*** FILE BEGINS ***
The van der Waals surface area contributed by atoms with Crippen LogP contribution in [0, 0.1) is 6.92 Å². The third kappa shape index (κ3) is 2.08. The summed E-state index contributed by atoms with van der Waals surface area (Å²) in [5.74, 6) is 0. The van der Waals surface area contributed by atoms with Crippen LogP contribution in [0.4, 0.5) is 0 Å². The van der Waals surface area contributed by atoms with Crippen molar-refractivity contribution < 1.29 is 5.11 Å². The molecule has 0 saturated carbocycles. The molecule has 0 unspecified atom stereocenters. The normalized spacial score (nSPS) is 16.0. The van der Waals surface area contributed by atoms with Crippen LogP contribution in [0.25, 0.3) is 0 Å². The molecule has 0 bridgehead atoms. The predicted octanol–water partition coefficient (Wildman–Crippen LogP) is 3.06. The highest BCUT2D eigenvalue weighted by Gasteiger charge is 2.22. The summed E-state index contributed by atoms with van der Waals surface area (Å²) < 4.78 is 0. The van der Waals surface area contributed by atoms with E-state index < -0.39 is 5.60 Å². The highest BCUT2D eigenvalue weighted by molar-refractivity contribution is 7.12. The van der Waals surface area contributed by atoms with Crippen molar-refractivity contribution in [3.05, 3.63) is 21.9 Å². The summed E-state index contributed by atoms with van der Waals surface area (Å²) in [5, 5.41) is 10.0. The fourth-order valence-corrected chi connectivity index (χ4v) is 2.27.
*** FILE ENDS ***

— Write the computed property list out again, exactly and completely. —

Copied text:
The van der Waals surface area contributed by atoms with Crippen LogP contribution in [0, 0.1) is 6.92 Å². The third kappa shape index (κ3) is 2.08. The summed E-state index contributed by atoms with van der Waals surface area (Å²) in [5.74, 6) is 0. The van der Waals surface area contributed by atoms with Crippen LogP contribution in [0.4, 0.5) is 0 Å². The van der Waals surface area contributed by atoms with Crippen molar-refractivity contribution < 1.29 is 5.11 Å². The molecule has 0 saturated carbocycles. The molecule has 0 unspecified atom stereocenters. The normalized spacial score (nSPS) is 16.0. The van der Waals surface area contributed by atoms with Crippen LogP contribution in [0.25, 0.3) is 0 Å². The molecule has 0 bridgehead atoms. The predicted octanol–water partition coefficient (Wildman–Crippen LogP) is 3.06. The highest BCUT2D eigenvalue weighted by Gasteiger charge is 2.22. The summed E-state index contributed by atoms with van der Waals surface area (Å²) < 4.78 is 0. The van der Waals surface area contributed by atoms with E-state index < -0.39 is 5.60 Å². The highest BCUT2D eigenvalue weighted by molar-refractivity contribution is 7.12. The van der Waals surface area contributed by atoms with Crippen molar-refractivity contribution in [3.05, 3.63) is 21.9 Å². The summed E-state index contributed by atoms with van der Waals surface area (Å²) in [5, 5.41) is 10.0. The fourth-order valence-corrected chi connectivity index (χ4v) is 2.27.